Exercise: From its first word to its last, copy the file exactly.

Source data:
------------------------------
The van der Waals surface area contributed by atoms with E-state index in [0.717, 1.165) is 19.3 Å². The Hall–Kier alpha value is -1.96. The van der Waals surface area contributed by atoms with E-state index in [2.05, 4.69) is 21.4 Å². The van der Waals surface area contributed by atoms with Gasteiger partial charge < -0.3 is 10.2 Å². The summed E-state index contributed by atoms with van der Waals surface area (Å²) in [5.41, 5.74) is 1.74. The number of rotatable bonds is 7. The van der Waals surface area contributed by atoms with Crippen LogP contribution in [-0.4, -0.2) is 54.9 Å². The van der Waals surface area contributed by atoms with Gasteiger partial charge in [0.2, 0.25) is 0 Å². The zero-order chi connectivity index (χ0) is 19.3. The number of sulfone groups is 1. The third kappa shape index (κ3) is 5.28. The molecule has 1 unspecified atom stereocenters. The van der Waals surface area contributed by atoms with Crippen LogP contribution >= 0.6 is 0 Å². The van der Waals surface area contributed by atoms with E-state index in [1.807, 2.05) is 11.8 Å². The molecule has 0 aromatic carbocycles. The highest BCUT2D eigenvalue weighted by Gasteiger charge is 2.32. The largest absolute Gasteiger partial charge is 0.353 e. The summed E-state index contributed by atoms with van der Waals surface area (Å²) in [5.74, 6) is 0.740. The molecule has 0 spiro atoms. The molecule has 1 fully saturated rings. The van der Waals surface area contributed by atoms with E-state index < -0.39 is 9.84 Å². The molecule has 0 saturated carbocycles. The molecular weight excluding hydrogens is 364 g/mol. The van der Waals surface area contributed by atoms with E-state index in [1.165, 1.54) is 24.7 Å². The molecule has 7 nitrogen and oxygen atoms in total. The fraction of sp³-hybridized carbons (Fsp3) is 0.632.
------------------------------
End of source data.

The van der Waals surface area contributed by atoms with E-state index in [0.717, 1.165) is 19.3 Å². The Hall–Kier alpha value is -1.96. The van der Waals surface area contributed by atoms with E-state index in [2.05, 4.69) is 21.4 Å². The van der Waals surface area contributed by atoms with Gasteiger partial charge < -0.3 is 10.2 Å². The summed E-state index contributed by atoms with van der Waals surface area (Å²) in [5.41, 5.74) is 1.74. The number of rotatable bonds is 7. The van der Waals surface area contributed by atoms with Crippen LogP contribution in [-0.4, -0.2) is 54.9 Å². The van der Waals surface area contributed by atoms with Gasteiger partial charge in [0.2, 0.25) is 0 Å². The zero-order chi connectivity index (χ0) is 19.3. The number of sulfone groups is 1. The third kappa shape index (κ3) is 5.28. The molecule has 1 unspecified atom stereocenters. The van der Waals surface area contributed by atoms with Crippen LogP contribution >= 0.6 is 0 Å². The van der Waals surface area contributed by atoms with E-state index in [1.807, 2.05) is 11.8 Å². The molecule has 0 aromatic carbocycles. The highest BCUT2D eigenvalue weighted by Gasteiger charge is 2.32. The largest absolute Gasteiger partial charge is 0.353 e. The summed E-state index contributed by atoms with van der Waals surface area (Å²) in [5.74, 6) is 0.740. The molecule has 0 spiro atoms. The molecule has 1 fully saturated rings. The van der Waals surface area contributed by atoms with E-state index < -0.39 is 9.84 Å². The molecule has 0 saturated carbocycles. The molecular weight excluding hydrogens is 364 g/mol. The van der Waals surface area contributed by atoms with E-state index in [1.165, 1.54) is 24.7 Å². The molecule has 7 nitrogen and oxygen atoms in total. The fraction of sp³-hybridized carbons (Fsp3) is 0.632.